Mushtaq Kht arrived in Sweden 18 months ago after fleeing the Taliban in his native Afghanistan. Like thousands of others, he came to Sweden after hearing it was a welcoming place for refugees.
“I couldn’t stay in Afghanistan," 17-year-old Kht said in fluent Swedish, which he learned while in the country. "They would come and take the boys away and force you to be a Talib.”
Today, he lives with other asylum-seekers in a government-funded home and attends high school in Angered, a housing project in the woods at the end of the trolley line from Gothenburg’s downtown district. His life consists of homework and friends.
Mostly, he says, he’s waiting to learn whether he can stay in Sweden. And if he finds out that he can, he’ll decide whether he should.
“I like the Swedish people,” he said, “just not the immigration service.”
In 2015, Sweden became a prime destination for refugees fleeing wars in Syria, Afghanistan and Iraq. The Nordic country accepted more than 160,000 migrants seeking asylum in that year, the most of any country per capita, according to Swedish authorities.
Now, many of those refugees say they’ve found a tougher political climate and a less sympathetic government than they had expected.
Like many European countries, Sweden has experienced a spike in anti-immigrant sentiment since taking in migrants and refugees like Kht. US President Donald Trump claimed earlier this year that the influx of refugees had caused "problems like they never thought possible" in Sweden.
Those voices gained ammunition in April when Rakhmat Akilov, 39, a failed Uzbek asylum-seeker and ISIS sympathizer, allegedly drove a truck into pedestrians in a crowded Stockholm shopping district, killing five.
“This was something we all knew would happen, it was only a question of when,” said Jimmie Åkesson, leader of the far-right Sweden Democrats.
Right-wing gangs have also carried out attacks on asylum homes throughout the country. Those homes are usually situated in districts full of newcomers, far away from the usual residential districts of Swedes.
“There are hardly any white Swedes here,” Kht said, referring to Angered. “But we have people from all over — Somalia, Afghanistan, Syria and Kurdistan.”
This housing situation can make social integration a challenge and serves as a constant reminder of the residents’ insecurity: Residency status and interviews are main topics in the neighborhood, and news of deportations spread quickly, and spread fear.
Those fears have grown in the past year after Sweden changed its asylum laws last summer so that asylum-seekers entering the country could only claim temporary residency rights — a move widely viewed as designed to kick out rejected refugees and migrants before they can put down roots. Sweden’s ruling Social Democrats enacted the law as anti-refugee rhetoric was heating up across Europe. The lawmakers may have been motivated by political concerns, but officials said the decision was related to the cost of processing refugees and providing them food and housing.
It’s put refugees like Kht in tough positions, said Patrick Hansén, the manager of the Vasavaningen, an asylum home for young people in downtown Gothenburg.
“We welcomed young people and told them about how to go to school and engage in society and contribute to the Swedish welfare system,” he said. “That worked until last summer, but then in July the [change in the law] came. Right now, we have one youth here who has had his claim rejected and is going to be sent back to Somalia, where he thinks he’ll be killed.”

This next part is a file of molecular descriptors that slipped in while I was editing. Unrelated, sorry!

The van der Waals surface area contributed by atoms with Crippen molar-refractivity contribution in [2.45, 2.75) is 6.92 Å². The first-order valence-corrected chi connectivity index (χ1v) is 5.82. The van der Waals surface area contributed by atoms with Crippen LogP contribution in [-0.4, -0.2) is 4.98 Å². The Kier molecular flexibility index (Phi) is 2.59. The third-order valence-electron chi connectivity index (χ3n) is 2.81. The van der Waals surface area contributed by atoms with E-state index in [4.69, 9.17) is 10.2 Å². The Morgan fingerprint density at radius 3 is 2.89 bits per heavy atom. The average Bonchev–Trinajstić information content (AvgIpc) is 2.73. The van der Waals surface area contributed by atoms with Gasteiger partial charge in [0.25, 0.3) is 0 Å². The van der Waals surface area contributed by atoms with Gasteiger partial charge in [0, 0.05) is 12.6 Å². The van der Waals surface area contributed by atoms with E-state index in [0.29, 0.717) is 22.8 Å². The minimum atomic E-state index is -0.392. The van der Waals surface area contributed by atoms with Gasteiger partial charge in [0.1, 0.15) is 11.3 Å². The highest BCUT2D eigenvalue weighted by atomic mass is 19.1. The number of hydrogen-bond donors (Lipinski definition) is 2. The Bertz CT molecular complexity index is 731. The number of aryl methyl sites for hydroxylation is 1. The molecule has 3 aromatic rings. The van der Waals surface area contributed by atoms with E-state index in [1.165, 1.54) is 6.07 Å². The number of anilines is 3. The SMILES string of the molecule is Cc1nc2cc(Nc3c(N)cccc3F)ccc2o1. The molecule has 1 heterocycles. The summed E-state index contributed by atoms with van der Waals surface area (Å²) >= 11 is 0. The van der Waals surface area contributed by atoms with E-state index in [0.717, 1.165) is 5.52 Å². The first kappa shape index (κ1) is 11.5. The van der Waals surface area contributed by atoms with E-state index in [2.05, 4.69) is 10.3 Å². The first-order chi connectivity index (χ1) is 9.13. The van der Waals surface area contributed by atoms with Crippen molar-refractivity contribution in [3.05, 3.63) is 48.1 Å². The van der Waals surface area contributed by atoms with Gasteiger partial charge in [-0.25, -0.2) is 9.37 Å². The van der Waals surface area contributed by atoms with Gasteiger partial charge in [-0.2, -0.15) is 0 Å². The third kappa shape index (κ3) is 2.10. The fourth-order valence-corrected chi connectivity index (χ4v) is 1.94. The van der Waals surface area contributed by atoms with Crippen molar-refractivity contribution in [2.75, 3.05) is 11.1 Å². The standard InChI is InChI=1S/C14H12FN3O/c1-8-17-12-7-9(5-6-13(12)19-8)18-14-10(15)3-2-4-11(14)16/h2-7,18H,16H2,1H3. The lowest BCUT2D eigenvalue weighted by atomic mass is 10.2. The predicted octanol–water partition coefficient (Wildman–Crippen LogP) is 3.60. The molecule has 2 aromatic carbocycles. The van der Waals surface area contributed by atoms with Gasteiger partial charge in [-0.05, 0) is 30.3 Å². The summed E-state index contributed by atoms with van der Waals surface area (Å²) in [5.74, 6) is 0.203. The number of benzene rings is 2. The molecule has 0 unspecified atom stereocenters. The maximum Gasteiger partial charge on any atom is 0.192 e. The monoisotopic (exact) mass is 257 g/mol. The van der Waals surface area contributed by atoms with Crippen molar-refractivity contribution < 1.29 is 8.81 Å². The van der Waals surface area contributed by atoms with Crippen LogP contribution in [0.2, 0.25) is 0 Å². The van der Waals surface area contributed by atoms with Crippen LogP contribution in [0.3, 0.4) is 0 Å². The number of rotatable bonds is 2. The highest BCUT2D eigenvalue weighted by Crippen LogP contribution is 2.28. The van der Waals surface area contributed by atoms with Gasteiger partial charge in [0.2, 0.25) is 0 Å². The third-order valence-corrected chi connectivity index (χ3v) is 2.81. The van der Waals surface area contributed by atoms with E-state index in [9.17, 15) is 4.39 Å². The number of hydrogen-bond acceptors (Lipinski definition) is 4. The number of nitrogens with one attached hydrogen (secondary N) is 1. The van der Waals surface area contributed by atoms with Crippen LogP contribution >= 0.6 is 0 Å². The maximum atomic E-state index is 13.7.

Swedish law student Miran Kakaee, 22, runs an organization called Students for Asylum Rights that helps new arrivals feel welcome and navigate the bureaucracy of the immigration service. Minors arriving alone often have few contacts and support networks and no money to start a new life, he said.
“We have those coming alone, which is a much more difficult process, and for them Sweden is hardly a place of sanctuary," he said. "There are people in civil society who have helped them out, but there are stories you hear about contact with the authorities where that simply isn’t so.”
In recent years Sweden has begun to register cases of “uppgivenhetssyndrom,” or resignation syndrome, among asylum-seekers. Some people denied residency in Sweden seem to have lost the will to live and become unresponsive — refusing to speak, move, eat or even go to the bathroom. Some end up in Swedish hospitals for months.
Disappointment and depression among young migrants is especially common, according to Anna Ohlsson, a caseworker at the Vasavaningen home for asylum-seekers. Children between the ages of 8 and 15 seem most at risk. They don’t have the life experience to understand the greater political and economic forces at work when they’re deported, said Ohlsson.
“We had one young person who was removed from the home to an adult asylum center and who will likely have his claim rejected,” she said. “They ask, ‘Why doesn’t Sweden want me?’”
The same question plagues Hamid Samim, 19. He fled from Afghanistan to Gothenburg a year ago to avoid both the violence in his country and persecution for being gay. He likes the liberal attitude toward homosexuality in Swedish society, one of the most gay-friendly in the world.
“When I arrived here, people said, ‘You can live the way you want. You don’t have to be any other way,’” he said. “I did my interview two months ago, and I want to stay, to live as I feel.”
Kht, meanwhile, is now scheduling his interview with officials to determine whether he can remain in Sweden. He’s having trouble formulating a plan B.
“If I can’t stay in Sweden, I’m not sure where I’ll go,” he said. “I can’t go back to Afghanistan. I just really hope I can stay here and build a life.”
Dominic Hinde reported from Gothenburg, Sweden.